Guest Author - Lisa Polovin Pinkus
Soon after I gave birth to my third child, one of my friends, who had just had her first, asked how I managed with three. Adjusting to one was hard enough was her declaration; she couldn’t imagine having more than one to think about.
I told her two seemed easy when three came along, and one seemed easy after two – but “easy” must be taken into context because there are challenges and difficulties that exist within each adjustment – and nothing in motherhood is easy - except love.
With one, you learn how to relinquish eight-hour blocks of sleep and how to complete all of your daily tasks holding a baby in one arm. You learn how to be a parent and to adjust to the responsibilities – not only the caretaking, but the responsibility to love, to worry, to teach, and to provide for this separate piece of you. You learn about living a life that doesn’t fully belong to you anymore. You are it – you are playmate, you are on all the time, you are the center of the universe.
When two comes along (and my two are close together), you learn how to keep number one quiet so you can rock number two to sleep. Or, even more importantly, you acquire patience to keep it together when you are unable to keep number one quiet. You learn to balance time – occupying the first child, for example, while feeding the second and still providing adequate supervision for the older one. You plan schedules around two nap times which often means that at least one child is napping at any given hour of the day. You might find yourself staying home more often.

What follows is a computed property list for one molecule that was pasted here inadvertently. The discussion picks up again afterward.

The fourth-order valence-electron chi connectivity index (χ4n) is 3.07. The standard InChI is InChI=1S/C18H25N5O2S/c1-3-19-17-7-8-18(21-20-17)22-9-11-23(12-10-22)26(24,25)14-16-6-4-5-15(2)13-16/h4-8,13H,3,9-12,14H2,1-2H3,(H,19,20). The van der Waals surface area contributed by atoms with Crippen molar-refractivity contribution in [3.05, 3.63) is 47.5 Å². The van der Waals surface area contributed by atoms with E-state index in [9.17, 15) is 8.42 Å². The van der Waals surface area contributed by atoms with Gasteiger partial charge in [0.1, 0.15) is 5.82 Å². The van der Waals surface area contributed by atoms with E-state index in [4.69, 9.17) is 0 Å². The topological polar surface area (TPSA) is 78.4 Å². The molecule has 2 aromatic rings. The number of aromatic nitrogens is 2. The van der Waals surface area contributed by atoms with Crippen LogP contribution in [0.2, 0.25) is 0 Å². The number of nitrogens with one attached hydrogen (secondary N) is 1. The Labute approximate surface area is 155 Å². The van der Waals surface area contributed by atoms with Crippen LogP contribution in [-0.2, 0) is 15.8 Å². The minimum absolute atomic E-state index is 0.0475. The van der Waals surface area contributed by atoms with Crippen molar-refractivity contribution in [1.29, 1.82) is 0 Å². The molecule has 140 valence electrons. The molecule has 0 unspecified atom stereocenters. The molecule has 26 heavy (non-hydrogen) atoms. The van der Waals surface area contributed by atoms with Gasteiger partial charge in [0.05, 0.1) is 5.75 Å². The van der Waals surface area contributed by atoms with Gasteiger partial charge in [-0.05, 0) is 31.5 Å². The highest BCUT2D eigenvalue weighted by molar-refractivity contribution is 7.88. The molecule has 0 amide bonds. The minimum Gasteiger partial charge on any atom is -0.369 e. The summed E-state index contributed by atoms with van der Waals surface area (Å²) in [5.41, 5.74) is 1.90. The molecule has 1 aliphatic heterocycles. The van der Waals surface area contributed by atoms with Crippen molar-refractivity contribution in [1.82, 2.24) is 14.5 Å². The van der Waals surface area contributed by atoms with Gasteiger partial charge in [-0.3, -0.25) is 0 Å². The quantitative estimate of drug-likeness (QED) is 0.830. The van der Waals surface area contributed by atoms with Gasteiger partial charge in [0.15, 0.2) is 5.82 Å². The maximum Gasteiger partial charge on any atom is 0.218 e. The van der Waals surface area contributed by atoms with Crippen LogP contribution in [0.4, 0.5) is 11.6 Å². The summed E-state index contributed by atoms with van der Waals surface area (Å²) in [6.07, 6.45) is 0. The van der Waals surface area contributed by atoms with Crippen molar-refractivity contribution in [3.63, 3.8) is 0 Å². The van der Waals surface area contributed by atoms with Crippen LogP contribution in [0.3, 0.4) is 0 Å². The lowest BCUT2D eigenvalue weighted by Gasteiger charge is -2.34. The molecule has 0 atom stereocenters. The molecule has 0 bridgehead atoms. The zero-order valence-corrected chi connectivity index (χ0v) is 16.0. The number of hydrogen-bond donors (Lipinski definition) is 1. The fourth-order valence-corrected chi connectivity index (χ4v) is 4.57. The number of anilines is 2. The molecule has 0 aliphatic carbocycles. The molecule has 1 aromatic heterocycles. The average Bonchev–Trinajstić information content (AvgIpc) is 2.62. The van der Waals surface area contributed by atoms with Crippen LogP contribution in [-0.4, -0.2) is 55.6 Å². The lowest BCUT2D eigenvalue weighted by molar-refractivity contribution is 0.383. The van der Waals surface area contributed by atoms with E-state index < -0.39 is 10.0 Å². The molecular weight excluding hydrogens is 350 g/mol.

When the third child comes along, you simply learn to exist with no rhythm and all chaos. You have to let go of all the controls you created while managing a life with two. You learn to go with the flow and live in the present (and a daily calendar to remind you of all your present moments will do a mom some good). But, you’re at ease about being a parent. You know what to expect even if the differing personalities continue to strike you on a daily basis. The chaos is a rhythm embraced; it’s organized and can be managed. You have it down – you’re just always moving and doing something. The non-stop action of one child is magnified. It’s like playing pinball with three balls going at once. They don’t care if you’re busy attending to another ball – they need your attention – NOW.
One or two, four or five – every parent has a most difficult and critical task before them. In the midst of teaching, being a good role model, encouraging and inspiring our children - our children have been employed to push our buttons, challenge us beyond anything we’ve ever been accustomed to before, and make us question every move, every choice, every action, and every belief we’ve ever had.
Not too long after our conversation, my friend emailed me again – what did I think four would be like? “I think four children”, I answered her then, “would put me in the insane asylum… but, lately, I’ve wanted a place of my own”.*
* Author’s night: I do have four children, and I’m happy to say I haven’t been locked up – yet.